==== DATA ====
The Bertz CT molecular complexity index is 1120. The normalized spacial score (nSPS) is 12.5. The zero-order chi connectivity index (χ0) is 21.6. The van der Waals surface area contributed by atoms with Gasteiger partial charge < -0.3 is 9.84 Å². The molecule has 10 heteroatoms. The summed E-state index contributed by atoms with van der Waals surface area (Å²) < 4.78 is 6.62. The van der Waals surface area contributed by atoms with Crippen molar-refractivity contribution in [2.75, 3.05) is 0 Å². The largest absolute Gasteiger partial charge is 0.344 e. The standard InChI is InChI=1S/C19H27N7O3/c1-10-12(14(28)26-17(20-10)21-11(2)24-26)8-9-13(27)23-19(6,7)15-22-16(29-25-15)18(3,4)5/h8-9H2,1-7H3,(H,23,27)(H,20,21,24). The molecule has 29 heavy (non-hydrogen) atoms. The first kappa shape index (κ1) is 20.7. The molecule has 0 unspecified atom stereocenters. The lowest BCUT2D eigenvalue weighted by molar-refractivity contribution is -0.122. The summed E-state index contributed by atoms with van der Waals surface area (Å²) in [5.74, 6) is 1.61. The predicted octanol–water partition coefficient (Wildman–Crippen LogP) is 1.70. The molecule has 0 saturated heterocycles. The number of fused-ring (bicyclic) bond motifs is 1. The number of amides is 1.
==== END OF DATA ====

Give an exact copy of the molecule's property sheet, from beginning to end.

The Bertz CT molecular complexity index is 1120. The normalized spacial score (nSPS) is 12.5. The zero-order chi connectivity index (χ0) is 21.6. The van der Waals surface area contributed by atoms with Gasteiger partial charge < -0.3 is 9.84 Å². The molecule has 10 heteroatoms. The summed E-state index contributed by atoms with van der Waals surface area (Å²) < 4.78 is 6.62. The van der Waals surface area contributed by atoms with Crippen molar-refractivity contribution in [2.75, 3.05) is 0 Å². The largest absolute Gasteiger partial charge is 0.344 e. The standard InChI is InChI=1S/C19H27N7O3/c1-10-12(14(28)26-17(20-10)21-11(2)24-26)8-9-13(27)23-19(6,7)15-22-16(29-25-15)18(3,4)5/h8-9H2,1-7H3,(H,23,27)(H,20,21,24). The molecule has 29 heavy (non-hydrogen) atoms. The first kappa shape index (κ1) is 20.7. The molecule has 0 unspecified atom stereocenters. The lowest BCUT2D eigenvalue weighted by molar-refractivity contribution is -0.122. The summed E-state index contributed by atoms with van der Waals surface area (Å²) in [5.74, 6) is 1.61. The predicted octanol–water partition coefficient (Wildman–Crippen LogP) is 1.70. The molecule has 0 saturated heterocycles. The number of fused-ring (bicyclic) bond motifs is 1. The number of amides is 1.